Newspaper of The New York Herald, March 4, 1856, Page 1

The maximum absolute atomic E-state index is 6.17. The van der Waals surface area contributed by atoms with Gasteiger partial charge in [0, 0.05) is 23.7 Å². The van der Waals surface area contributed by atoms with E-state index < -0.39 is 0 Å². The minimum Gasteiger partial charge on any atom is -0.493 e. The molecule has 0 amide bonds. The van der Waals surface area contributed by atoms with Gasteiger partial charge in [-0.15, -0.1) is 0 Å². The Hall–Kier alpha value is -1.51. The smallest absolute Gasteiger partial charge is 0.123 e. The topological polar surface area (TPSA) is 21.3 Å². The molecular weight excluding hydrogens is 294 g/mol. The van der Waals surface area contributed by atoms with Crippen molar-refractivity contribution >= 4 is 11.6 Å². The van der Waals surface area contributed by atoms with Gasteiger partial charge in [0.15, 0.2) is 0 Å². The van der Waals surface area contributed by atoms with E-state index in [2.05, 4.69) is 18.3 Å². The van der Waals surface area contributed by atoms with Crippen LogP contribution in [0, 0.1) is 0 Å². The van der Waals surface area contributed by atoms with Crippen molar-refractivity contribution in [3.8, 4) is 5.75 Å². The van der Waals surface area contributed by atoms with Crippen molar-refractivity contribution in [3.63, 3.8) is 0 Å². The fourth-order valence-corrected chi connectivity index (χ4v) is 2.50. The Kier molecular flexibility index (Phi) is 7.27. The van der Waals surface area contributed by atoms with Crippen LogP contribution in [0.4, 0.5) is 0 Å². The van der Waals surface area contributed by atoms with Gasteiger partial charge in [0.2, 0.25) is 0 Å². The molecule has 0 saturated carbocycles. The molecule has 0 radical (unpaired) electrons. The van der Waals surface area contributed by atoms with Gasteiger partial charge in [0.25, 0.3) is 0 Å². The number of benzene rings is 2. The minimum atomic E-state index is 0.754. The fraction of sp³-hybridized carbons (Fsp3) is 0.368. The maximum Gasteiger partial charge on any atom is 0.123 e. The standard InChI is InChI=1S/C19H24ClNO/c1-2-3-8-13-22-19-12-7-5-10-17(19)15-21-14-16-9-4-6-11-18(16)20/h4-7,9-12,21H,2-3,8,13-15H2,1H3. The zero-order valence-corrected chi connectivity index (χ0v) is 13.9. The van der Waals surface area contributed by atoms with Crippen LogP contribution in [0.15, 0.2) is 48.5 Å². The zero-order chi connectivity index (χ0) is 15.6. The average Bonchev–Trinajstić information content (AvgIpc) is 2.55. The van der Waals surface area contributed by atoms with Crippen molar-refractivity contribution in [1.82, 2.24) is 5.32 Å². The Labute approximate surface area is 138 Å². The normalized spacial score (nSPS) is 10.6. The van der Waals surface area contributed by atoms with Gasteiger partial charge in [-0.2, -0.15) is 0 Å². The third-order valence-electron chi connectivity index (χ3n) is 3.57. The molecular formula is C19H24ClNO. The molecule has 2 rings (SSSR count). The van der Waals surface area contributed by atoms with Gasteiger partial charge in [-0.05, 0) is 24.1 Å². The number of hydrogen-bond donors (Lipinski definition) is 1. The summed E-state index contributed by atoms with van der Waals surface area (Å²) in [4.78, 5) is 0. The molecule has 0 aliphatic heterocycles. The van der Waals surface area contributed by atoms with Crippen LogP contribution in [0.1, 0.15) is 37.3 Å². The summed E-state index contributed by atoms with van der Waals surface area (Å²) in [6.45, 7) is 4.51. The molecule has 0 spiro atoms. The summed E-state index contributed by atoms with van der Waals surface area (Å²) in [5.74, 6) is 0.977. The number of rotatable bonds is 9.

Newspaper of The New York Herald dated March 4, 1856 Page 1